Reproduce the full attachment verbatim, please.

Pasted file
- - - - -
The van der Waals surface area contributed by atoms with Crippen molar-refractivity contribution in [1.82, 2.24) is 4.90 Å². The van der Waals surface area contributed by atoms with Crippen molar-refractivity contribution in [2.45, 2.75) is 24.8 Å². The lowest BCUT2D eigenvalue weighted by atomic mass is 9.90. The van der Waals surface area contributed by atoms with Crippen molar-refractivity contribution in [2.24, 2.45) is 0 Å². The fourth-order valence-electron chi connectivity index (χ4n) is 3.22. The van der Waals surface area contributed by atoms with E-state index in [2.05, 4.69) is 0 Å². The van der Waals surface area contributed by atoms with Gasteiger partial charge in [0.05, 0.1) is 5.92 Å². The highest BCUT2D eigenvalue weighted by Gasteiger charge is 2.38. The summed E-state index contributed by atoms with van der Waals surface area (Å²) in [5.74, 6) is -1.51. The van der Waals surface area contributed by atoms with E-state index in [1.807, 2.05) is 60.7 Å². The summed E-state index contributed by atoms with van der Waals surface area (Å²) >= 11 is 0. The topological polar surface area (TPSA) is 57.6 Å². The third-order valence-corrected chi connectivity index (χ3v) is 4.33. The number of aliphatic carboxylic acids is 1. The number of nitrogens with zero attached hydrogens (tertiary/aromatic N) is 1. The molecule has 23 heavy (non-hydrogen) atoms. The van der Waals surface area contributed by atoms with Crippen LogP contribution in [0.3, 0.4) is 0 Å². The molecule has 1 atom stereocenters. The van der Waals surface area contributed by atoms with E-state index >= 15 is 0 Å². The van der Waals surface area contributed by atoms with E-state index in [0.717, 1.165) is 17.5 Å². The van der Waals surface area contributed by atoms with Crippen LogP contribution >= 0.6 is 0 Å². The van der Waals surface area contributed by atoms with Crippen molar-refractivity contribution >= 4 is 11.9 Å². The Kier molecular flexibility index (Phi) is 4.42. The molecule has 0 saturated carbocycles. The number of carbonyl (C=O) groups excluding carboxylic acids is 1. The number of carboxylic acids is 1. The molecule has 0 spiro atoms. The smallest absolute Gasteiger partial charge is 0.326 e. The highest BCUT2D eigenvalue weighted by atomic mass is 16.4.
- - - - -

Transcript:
The van der Waals surface area contributed by atoms with Crippen molar-refractivity contribution in [1.82, 2.24) is 4.90 Å². The van der Waals surface area contributed by atoms with Crippen molar-refractivity contribution in [2.45, 2.75) is 24.8 Å². The lowest BCUT2D eigenvalue weighted by atomic mass is 9.90. The van der Waals surface area contributed by atoms with Crippen molar-refractivity contribution in [2.24, 2.45) is 0 Å². The fourth-order valence-electron chi connectivity index (χ4n) is 3.22. The van der Waals surface area contributed by atoms with E-state index in [2.05, 4.69) is 0 Å². The van der Waals surface area contributed by atoms with Gasteiger partial charge in [0.05, 0.1) is 5.92 Å². The highest BCUT2D eigenvalue weighted by Gasteiger charge is 2.38. The summed E-state index contributed by atoms with van der Waals surface area (Å²) in [5.74, 6) is -1.51. The van der Waals surface area contributed by atoms with E-state index in [1.807, 2.05) is 60.7 Å². The summed E-state index contributed by atoms with van der Waals surface area (Å²) >= 11 is 0. The topological polar surface area (TPSA) is 57.6 Å². The third-order valence-corrected chi connectivity index (χ3v) is 4.33. The number of aliphatic carboxylic acids is 1. The number of nitrogens with zero attached hydrogens (tertiary/aromatic N) is 1. The molecule has 23 heavy (non-hydrogen) atoms. The van der Waals surface area contributed by atoms with Crippen LogP contribution in [0.3, 0.4) is 0 Å². The molecule has 1 atom stereocenters. The van der Waals surface area contributed by atoms with E-state index >= 15 is 0 Å². The van der Waals surface area contributed by atoms with E-state index in [0.717, 1.165) is 17.5 Å². The van der Waals surface area contributed by atoms with Crippen LogP contribution >= 0.6 is 0 Å². The van der Waals surface area contributed by atoms with Crippen molar-refractivity contribution >= 4 is 11.9 Å². The Kier molecular flexibility index (Phi) is 4.42. The molecule has 0 saturated carbocycles. The number of carbonyl (C=O) groups excluding carboxylic acids is 1. The number of carboxylic acids is 1. The molecule has 0 spiro atoms. The smallest absolute Gasteiger partial charge is 0.326 e. The highest BCUT2D eigenvalue weighted by atomic mass is 16.4.